Sometimes the most Jewish thing a person can do is to send a donation to a Catholic church.
I’ve been following the Agriprocessors scandals since they first broke. The largest kosher meatpacker in the United States in Postville, Iowa first made the news in 2000 with Steven Bloom’s book Postville: A Clash of Cultures in Heartland America. More recently, People for the Ethical Treatment of Animals sent undercover inspectors–observant Jews–into the plant to monitor their treatment of animals. Though there is a general Jewish legal prohibition against causing suffering to animals, the PETA documentary makers found many instances of ill-treatment.
At the beginning of May, the Postville plant was the target of the largest United State Immigration and Customs Enforcement raid ever. ICE arrested hundreds of people for violating immigration laws. The Jewish community has reacted, some by boycotting the meat. Several organizations, both Orthodox and Conservative, have spoken out–as one Orthodox rabbi explained, “kosher to eat is not the same as kosher to buy.” The owners of the plant have acquitted themselves disgracefully; they hired a PR firm that apparently impersonated the rabbis who had criticized them on the internet.
Jews and Catholics have allied to help the immigrant families in Postville. Immigration reform advocates from Jewish and Catholic groups plan a rally on immigration policy in Des Moines on July 27. A Jewish charity called The Good People Fund organized a huge food and humanitarian relief donation to a food pantry in Postville. The Jewschool blog helped organize Jews to donate $40,000 to St. Bridget’s Roman Catholic Church in Postville, where dedicated church staff and clergy have been helping the families of those arrested.
As news has continued to unfold, one of the ICE interpreters came forward to speak out against the raids. (You can see him in a video interview here.) Here’s a quote that describes the desperate situation of the undocumented workers:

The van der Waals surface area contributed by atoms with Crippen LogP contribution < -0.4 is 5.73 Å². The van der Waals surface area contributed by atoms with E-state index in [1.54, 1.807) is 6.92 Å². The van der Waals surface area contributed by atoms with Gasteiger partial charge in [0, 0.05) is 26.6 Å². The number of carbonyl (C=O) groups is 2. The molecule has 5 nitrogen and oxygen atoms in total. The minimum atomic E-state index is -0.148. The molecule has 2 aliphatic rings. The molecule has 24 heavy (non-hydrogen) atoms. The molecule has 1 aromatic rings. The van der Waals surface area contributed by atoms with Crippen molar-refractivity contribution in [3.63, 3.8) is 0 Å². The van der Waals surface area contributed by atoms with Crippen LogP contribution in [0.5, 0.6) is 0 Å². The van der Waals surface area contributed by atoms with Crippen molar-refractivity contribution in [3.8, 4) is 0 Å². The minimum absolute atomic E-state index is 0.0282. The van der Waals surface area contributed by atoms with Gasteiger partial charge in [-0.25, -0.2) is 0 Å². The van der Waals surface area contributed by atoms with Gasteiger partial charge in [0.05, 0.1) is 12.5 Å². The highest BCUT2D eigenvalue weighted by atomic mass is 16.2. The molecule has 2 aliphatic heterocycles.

That first interview, though, took three hours. The client, a Guatemalan peasant afraid for his family, spent most of that time weeping at our table, in a corner of the crowded jailhouse visiting room. How did he come here from Guatemala? “I walked.” What? “I walked for a month and ten days until I crossed the river.” We understood immediately how desperate his family’s situation was. He crossed alone, met other immigrants, and hitched a truck ride to Dallas, then Postville, where he heard there was sure work. He slept in an apartment hallway with other immigrants until employed. He had scarcely been working a couple of months when he was arrested. Maybe he was lucky: another man who began that Monday had only been working for 20 minutes. “I just wanted to work a year or two, save, and then go back to my family, but it was not to be.” His case and that of a million others could simply be solved by a temporary work permit as part of our much overdue immigration reform. “The Good Lord knows I was just working and not doing anyone any harm.” This man, like many others, was in fact not guilty. “Knowingly” and “intent” are necessary elements of the charges, but most of the clients we interviewed did not even know what a Social Security number was or what purpose it served. This worker simply had the papers filled out for him at the plant, since he could not read or write Spanish, let alone English.
Is this plant worse than other meatpackers in the United States? If we believe the investigative reporting of people like Eric Schlosser, the author of Fast Food Nation, no, it’s really about the same as other slaughterhouses. That is, underpaid and exploited workers have the unpleasant job of killing animals in factory conditions, which are inherently inhumane.
Sorry, I’m a vegetarian, and I can’t sugar-coat this for you. I don’t particularly want to describe it, either.
I’m also a Jew, and I was raised to believe that kosher slaughter was more humane than other methods. I thought the purpose of a sharpened knife with no nicks was to minimize animals’ suffering. If slaughter makes animals suffer, is it still kosher? I thought that the Torah supported the rights of workers–to fair treatment and to organize. To me the worst thing about this is all the observant Jewish people who bought this meat thinking they were getting these values on their plates. They certainly weren’t expecting reports of methamphetamine labs in the plant, accusations of sexual harassment, or underage workers.
I’m also an American, and I cannot bear that the United States has an immigration policy that punishes the most vulnerable people in this equation. That is definitely not kosher.
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